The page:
High Intensity Interval Training (HIIT) is one of the top training trends in the fitness industry today. In addition to being a good challenge (the words “high intensity” in the title give that away), HIIT treadmill workouts can be quick and very effective. While there are many ways to get in a HIIT workout (bodyweight intervals, Tabata, Boot Camp-style workouts, spin class, etc.), many may not think of using the treadmill for this type of workout. Most treadmill users do steady-state training by walking or jogging at the same speed setting or by using the same built-in workout that their treadmill offers. The body has an amazing way of adapting pretty quickly to the same type of workouts and that’s when you see the dreaded plateau set in. The treadmill, however, can be a great tool when it comes to getting in the perfect HIIT workout. Before we get into specific HIIT workouts utilizing the treadmill, let’s give a quick explanation of how HIIT works.
Why HIIT works: Fast-twitch muscle fibers and the “after-burn” effectBecause of the higher intensity, HIIT recruits fast-twitch muscle fibers. Fast twitch fibers are designed for anaerobic or short but powerful bursts of energy (think a track & field sprinter, a running back in football, etc.). Steady-state cardio, on the other hand, recruits slow-twitch muscle fibers, which are designed for aerobic or endurance-type activities (think long distance runners). Fast-twitch fibers need more fuel than slow-twitch fibers … this allows them to not only function properly when called into play, but also to recover properly following a workout or sporting event. If your workout targets fast-twitch fibers, you’ll burn more calories during the workout AND after the workout. This later is known as the “after-burn effect” or excess post-exercise oxygen consumption, which allows your body to continue to burn calories well after your workout is over.
How to find the sweet spot for HIIT Treadmill WorkoutsWhen first trying out HIIT treadmill workouts, it may take a little experimenting on your part to find the right settings. Both the speed and incline settings can play important roles in designing a great HIIT workout. Try to find a setting that you can sustain for no more than one minute. For beginners or those new to HIIT training, this may be a 5mph jog with zero incline. For the more conditioned individual, it may be a 10mph run with a bit of an incline. As you experiment, it’s important to learn what your one minute limit is. After this minute, you should feel pretty wiped-out and have a need to slow things down. Next, after going all-out for a minute (this is your work interval), go “easy” for one to two minutes (this will be your recovery interval). Again, easy depends on your fitness level … it may be a 2.5 mph walk at zero incline or a 4-5 mph light jog. After the one-two minute recovery interval, you should feel ready to go all-out again. A good gauge when first starting out is the Rate of Perceived Exertion Scale (RPE). An RPE of 1 means very easy, while an RPE of 9-10 means you’re out of breath and cannot speak. For the very fit individual, they should shoot for work intervals that get them up to that 9-10 level. For the HIIT beginner or less conditioned individual, they should shoot for an RPE of 6-7. An all-out effort (one minute), followed by a recovery interval (one to two minutes), is one cycle. When first starting out, shoot for completing 6-8 cycles. Be sure to warm-up first for about 6-10 minutes and even include a couple of intervals below your max level to get your body acclimated.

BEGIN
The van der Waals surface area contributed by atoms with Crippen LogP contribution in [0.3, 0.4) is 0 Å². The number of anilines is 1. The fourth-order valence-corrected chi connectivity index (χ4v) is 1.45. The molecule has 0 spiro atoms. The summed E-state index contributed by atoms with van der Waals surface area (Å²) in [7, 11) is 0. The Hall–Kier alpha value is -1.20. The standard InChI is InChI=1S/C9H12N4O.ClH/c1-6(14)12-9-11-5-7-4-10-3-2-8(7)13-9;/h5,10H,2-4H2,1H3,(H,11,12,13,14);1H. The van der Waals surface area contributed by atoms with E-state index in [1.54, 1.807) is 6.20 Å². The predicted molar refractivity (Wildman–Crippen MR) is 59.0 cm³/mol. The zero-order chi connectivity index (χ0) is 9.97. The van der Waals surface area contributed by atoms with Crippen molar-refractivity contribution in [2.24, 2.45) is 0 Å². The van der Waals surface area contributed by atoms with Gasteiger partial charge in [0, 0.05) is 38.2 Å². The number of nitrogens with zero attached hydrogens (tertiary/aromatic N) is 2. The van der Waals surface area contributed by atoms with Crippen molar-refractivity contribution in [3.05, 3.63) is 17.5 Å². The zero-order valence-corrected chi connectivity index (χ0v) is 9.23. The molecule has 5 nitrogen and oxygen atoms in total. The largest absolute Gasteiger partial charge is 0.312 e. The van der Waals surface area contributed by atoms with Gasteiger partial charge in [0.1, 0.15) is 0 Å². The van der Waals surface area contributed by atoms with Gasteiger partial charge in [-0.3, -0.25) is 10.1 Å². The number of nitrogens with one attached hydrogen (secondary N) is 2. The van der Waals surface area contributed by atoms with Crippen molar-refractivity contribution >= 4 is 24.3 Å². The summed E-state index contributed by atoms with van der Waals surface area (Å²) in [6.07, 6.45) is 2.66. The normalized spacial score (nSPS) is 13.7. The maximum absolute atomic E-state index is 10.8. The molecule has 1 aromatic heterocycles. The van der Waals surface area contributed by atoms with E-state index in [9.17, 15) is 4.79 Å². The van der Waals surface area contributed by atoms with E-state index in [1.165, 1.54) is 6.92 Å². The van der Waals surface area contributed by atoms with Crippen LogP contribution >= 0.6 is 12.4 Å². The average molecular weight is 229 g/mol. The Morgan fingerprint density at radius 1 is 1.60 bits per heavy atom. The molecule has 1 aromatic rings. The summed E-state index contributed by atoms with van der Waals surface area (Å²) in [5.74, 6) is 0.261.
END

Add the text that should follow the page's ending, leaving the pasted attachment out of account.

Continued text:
Specific HIIT workouts you can do on the TreadmillHere is a basic HIIT Treadmill workout that will help get you started: 1. Basic warm-up starting with a brisk walk and work your way up to a light jog – 10 minutes 2. Run at 10 mph for 30 seconds to 1 minute 3. Walk at 3.5-4 mph for 2 minutes 4. Repeat this cycle 7 more times (8 cycles total) 5. If the work interval isn’t enough of a challenge, add a slight incline to the treadmill 6. Perform a cool-down walk for 5 minutes before stretching and drinking plenty of water As you build a love-hate relationship with HIIT training, experiment a bit with building your own treadmill HIIT workouts. Here are a few that have worked well for me and /or some of my training clients:
- 5-min warm-up at a brisk walk pace
- Run 1 minute at 7mph followed by 2 minutes at 5.5mph – repeat 5 times (15 minutes)
- Walk 1 minute at an easy pace to recover a bit
- Run 30 seconds at 10-12mph followed by 1 minute at 4mph – repeat 5 times (7.5 minutes)
- 4-minute cool down walk
- 0:00-5:00: Start walking or jogging at an RPE 5, gradually increasing the incline (without increasing your speed), so that by the end of the first five minutes, you’re at an RPE 6
- 5:00-7:00: Increase your speed while maintaining the incline, working at an RPE 7
- 7:00-9:00: Increase the incline and maintain your speed, working at an RPE 8
- 9:00-12:00: Reduce your speed, but maintain the incline, working at an RPE 7
- 12:00-15:00: Increase your speed and, if you can, increase the incline. These are your last three minutes of hard work, so push it! Try to work up to an RPE 9
- 15:00-20:00: Gradually reduce your speed and incline — by the last minute of your routine you should be back to an RPE 4 or 5
- 0:00-2:00: 6mph, Incline 1%
- 2:00-6:00: Alternate 30 seconds at 10mph and 3% incline with 30 seconds at 4mph and 3% incline
- 6:00-8:00: 6 mph, Incline 1%
- 8:00-12:00: Alternate 30 seconds at 10mph and 4% incline with 30 seconds at 4mph and 4% incline
- 12:00-14:00: 6 mph, Incline 1%
- 14:00-18:00: Alternate 30 seconds at 10mph and 3% incline with 30 seconds at 4mph and 3% incline
- 18:00-20:00: 6 mph, Incline 1%
- 20:00-22:00: 4 mph, Incline 1%